UNT Libraries Government Documents Department - 38 Matching Results

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Beekeeping in the Tulip-Tree Region

Description: "Many thousand colonies of bees occur in the region where the tulip-tree is abundant but the honey crop from tulip-tree flowers inconsiderable. Too few beekeepers in this region have modern equipment, it is true, but the greatest loss comes from the fact that they do not care for their bees so as to have them ready to gather the abundant nectar from this early-blooming tree. In this bulletin a methods is given for the management of the apiary so that the full honey crop from this source may be obtained." -- p. 2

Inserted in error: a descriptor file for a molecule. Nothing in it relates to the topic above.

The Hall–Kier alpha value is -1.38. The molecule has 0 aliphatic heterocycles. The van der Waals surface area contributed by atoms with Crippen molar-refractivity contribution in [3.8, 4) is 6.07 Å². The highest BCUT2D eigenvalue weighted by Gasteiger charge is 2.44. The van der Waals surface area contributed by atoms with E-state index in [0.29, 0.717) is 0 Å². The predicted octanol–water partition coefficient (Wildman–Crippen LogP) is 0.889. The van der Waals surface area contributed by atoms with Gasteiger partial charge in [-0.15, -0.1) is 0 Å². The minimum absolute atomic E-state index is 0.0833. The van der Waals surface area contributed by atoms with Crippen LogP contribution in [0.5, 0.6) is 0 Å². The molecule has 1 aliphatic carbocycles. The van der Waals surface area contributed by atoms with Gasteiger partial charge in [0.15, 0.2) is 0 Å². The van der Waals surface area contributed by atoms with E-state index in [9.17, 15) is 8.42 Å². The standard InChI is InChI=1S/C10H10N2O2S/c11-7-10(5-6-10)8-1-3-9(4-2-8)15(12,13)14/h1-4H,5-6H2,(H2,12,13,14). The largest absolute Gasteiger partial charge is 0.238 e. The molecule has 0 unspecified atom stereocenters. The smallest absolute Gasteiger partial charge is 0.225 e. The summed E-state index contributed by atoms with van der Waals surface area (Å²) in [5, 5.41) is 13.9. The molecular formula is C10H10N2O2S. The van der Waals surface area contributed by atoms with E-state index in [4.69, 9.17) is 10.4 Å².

Date: 1922
Creator: Phillips, Everett Franklin, 1878-1951 & Demuth, Geo. S. (George S.)

Cattle-Fever Ticks and Methods of Eradication

Description: This bulletin discusses the cattle-fever tick and methods for controlling it. Possible methods include dipping, pasture rotation, and arsenical dips. The life history of the tick is also discussed.
Date: 1919
Creator: Ellenberger, W. P. & Chapin, Robert M.

Cattle-Fever Ticks and Methods of Eradication

Description: Revised edition. This bulletin discusses the cattle-fever tick and methods for controlling it. Possible methods include dipping, pasture rotation, and arsenical dips. The life history of the tick is also discussed.
Date: 1932
Creator: Ellenberger, W. P. & Chapin, Robert M.

Cattle-Fever Ticks and Methods of Eradication

Description: Revised edition. This bulletin discusses the cattle-fever tick and methods for controlling it. Possible methods include dipping, pasture rotation, and arsenical dips. The life history of the tick is also discussed.
Date: 1930
Creator: Ellenberger, W. P. & Chapin, Robert M.

Cattle-Fever Ticks and Methods of Eradication